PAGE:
What Is The Best Way To Stretch?

How many times have you taken a group fitness class, just for people to start filing out of the room as soon as the instructor reaches the stretching segment?

Simply put, not enough Americans stretch regularly.

Despite whether you exercise habitually or not, a lot of us are sitting at desks for extended periods of time each week which tightens our muscles. The domino effect to that is joint pain, muscle strain and an increased risk for injury. Those reasons alone should be enough to inspire you to get your stretch on! But what is the best way to stretch?

Contrary to popular belief, your best bet is to stretch after a workout. The best time to stretch is when the muscles are warm and loose, so save the static stretching for when you’ve finished exercising. A 2013 study found that static stretching, when done alone before working out, leads to decreases in strength, power and explosive performance. And if you think stretching before a workout will benefit you in terms of injury prevention, think again! However, dynamic stretches or short cardio movement patterns will benefit you in priming the body for your upcoming workout.

When you’re stretching, it’s vital to breathe deeply and gently throughout the course of each movement. Start off by assuming the position of your stretch until you feel slight tension in the targeted muscles. As you focus on breathing in and out, you’ll be able to relax deeper into the stretch. Remember: Nobody benefits when you hold your breath! Your body tenses up, making it more difficult for oxygen to flow to your muscles. Hold each stretch for at least 30 seconds, and avoid bouncing or any other sudden movements that could overstretch the muscle and result in injury.

Speaking of injuries, if you’ve ever had one, then you know how easy it is to start favoring your non-injured side. For example, if you had surgery on your left knee, it’s likely that you’ll favor your right since your left is initially weaker. That makes it even more important to evenly distribute your stretching. Equally stretching both sides of your body will improve your range of motion while restoring your balance.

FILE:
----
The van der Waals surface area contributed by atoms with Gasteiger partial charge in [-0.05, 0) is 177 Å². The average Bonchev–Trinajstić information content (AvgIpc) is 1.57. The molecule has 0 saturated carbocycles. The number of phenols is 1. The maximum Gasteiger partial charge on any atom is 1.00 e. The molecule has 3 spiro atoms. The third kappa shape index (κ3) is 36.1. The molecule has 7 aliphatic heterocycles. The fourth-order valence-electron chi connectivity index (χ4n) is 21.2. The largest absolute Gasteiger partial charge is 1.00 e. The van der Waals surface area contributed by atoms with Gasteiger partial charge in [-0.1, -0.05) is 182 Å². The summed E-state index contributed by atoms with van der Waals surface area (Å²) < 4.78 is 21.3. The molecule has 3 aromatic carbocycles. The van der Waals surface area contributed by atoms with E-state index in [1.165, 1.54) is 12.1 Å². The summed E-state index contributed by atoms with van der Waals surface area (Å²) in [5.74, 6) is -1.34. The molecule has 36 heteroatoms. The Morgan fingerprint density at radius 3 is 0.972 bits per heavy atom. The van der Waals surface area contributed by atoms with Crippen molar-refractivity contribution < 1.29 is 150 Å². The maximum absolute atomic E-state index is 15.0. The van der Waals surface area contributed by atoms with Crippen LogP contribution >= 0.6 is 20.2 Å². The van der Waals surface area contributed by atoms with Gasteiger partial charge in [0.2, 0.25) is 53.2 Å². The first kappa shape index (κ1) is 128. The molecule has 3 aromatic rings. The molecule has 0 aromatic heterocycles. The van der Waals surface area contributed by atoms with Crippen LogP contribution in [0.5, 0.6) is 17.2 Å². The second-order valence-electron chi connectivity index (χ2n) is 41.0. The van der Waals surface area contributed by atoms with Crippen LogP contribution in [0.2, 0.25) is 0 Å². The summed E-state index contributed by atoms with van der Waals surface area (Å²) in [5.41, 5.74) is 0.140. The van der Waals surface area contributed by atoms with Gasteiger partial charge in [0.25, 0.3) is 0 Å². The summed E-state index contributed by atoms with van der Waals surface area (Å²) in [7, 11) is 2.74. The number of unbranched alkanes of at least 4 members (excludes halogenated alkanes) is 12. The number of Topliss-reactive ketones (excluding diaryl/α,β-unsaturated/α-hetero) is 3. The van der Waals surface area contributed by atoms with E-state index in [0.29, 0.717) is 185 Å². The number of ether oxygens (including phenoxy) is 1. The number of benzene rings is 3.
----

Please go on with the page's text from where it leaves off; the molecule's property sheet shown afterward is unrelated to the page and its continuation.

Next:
It doesn’t matter if you prefer leg day or arm day. The fact of the matter is that getting a full body stretch is important for increasing flexibility as well as improving circulation. There are tons of stretches you can try, but make sure you hit these muscle groups at least twice a week for maximum benefits:

  • Hamstrings
  • Quads
  • Hips
  • Calves
  • Glutes
  • Back
  • Shoulders
  • Biceps and triceps

Stretching may not be as fun as the workout itself, but it plays just as much of a role in strengthening your body. You’ll become more flexible while increasing mobility, which directly translates to helping you improve exercise movements. Imagine how much deeper you could go into a squat! Regular stretching also improves posture, reduces muscle stiffness, and aids in stress relief.

Picture Credit: Pexels, Shutterstock, Unsplash

Related Posts


Below are bets that I actually make. My approach entails aggregating conversations with extremely respected oddsmakers and bettors,…
Read More

Preview: Friday NBA card 🎥

Friday's NBA slate involves six games, including an ESPN double-header. The Sixers and Celtics renew their rivalry, while the Nuggets are road favorites in Phoenix.
Read More

Preview: 14-game NBA slate on Wed. 🎥

Wednesday's NBA card features 14 NBA games, including an ESPN double-header. The schedule also includes the Indiana Pacers, who have gone over the total in 12 of their 13 games.